I have often said that modesty is NOT one of my failings of which I am certain there are many.
I write not in the hope of achieving fame or fortune, I know the potential for either is infinitesimal, but for the simple pleasure it gives me, the satisfaction I get as each chapter is finished and the joy of reading the finished work. Selfish perhaps, yet by sharing the results of my efforts, there is always the possibility that others might find that I’m not entirely egotistical.
It's my belief that all literature is a source for learning, it falls to each of us to determine its worth. No matter how brief, I value the periods of pure escapism I get from reading a work of fiction as they help me to survive the realities of modern life.
A.A.Milne 1882-1956. Winnie-the-Pooh (1926) ch.6 My spelling is Wobbly. It's good spelling but it Wobbles, and the letters get in the wrong places. Winnie-the-Pooh (1926) ch.10 Eeyore was saying to himself. "This writing business. Pencils and what-not. Over-rated, if you ask me. Silly stuff. Nothing in it."
The first book in the Daniel Tremaine trilogy will be available for *** FREE *** download on Smashwords from 9th July 2018.
From Monday July 9th the first book in the Daniel Tremaine trilogy 'Fugitives in Time' will be available for download from Smashwords.
From Monday July 9th the first book in the Daniel Tremaine trilogy 'Fugitives in Time' will be available for download from Kobo.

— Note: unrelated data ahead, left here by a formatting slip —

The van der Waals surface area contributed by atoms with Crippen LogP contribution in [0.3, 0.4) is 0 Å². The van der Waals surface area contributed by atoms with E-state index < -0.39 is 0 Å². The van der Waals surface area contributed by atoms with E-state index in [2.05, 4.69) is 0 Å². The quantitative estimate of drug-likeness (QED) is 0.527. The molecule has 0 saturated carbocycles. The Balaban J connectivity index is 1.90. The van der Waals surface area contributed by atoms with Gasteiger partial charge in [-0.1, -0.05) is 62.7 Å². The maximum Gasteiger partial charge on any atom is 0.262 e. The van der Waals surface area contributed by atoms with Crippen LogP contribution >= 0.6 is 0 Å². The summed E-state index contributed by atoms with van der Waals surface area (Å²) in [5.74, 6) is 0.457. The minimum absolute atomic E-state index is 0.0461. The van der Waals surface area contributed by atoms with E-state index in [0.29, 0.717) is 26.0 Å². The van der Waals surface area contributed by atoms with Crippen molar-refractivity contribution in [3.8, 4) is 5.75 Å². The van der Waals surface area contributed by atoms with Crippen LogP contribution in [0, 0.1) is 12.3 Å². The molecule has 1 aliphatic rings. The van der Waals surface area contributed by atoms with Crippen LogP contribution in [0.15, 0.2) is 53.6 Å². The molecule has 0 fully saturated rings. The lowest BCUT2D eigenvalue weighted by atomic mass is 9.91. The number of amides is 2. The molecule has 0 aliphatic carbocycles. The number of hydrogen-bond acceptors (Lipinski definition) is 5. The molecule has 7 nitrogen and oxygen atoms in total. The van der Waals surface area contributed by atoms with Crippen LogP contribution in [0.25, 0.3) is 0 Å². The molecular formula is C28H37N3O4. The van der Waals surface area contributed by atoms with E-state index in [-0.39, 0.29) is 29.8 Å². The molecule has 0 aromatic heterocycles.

I'm delighted that the Kindle version of my fantasy novel 'Falgorin' has been published on Amazon, a day early.
I have just finished reading 'Saint Odd' Dean Koontz's final novel in the Odd Thomas series. I know it's been around awhile now but I've always paced my reading of these books simply because I knew they would come to an end someday. Now that for me they have I'm filled with mixed emotions, a sense of loss at the prospect of there never being another Odd Thomas story to read tempered by the feeling that despite the way in which the tale came to a close, Mr Koontz managed to invoke a sense of boundless possibility not just for his characters but for all mankind. If you are not familiar with the novels I heartily recommend their mix of horror, humour and more than a dash of humanity.
I guess like most authors, our descriptive narrative is often drawn from life's experiences as I know mine is. With my current teen/YA novel 'Medieval Mayhem' focused not surprisingly on medieval times I've found my thoughts drifting back to visits I've made to sites from that period in time or even earlier. A recent re-visit to Malta's walled city of Mdina, its capital Valletta and harbour defences at Fort St Angelo have all provided a wealth of information to be drawn upon as I write. A trip around the Irish republic whilst working there several years ago took me to the castle at Bunratty to partake of a medieval banquet which I believe is still offered, something I highly recommend. From there I journeyed on to Blarney Castle by way of the Dingle peninsular and some of Ireland's most beautiful scenery. Lying upside down in the pouring rain on a grey St Patrick's day to kiss the 'Blarney Stone' is not for the fainthearted. My Irish colleagues on my return to Dublin were nevertheless pleased by my efforts claiming that the 'Stone' had long needed re-charging. I'm not entirely sure what they were implying.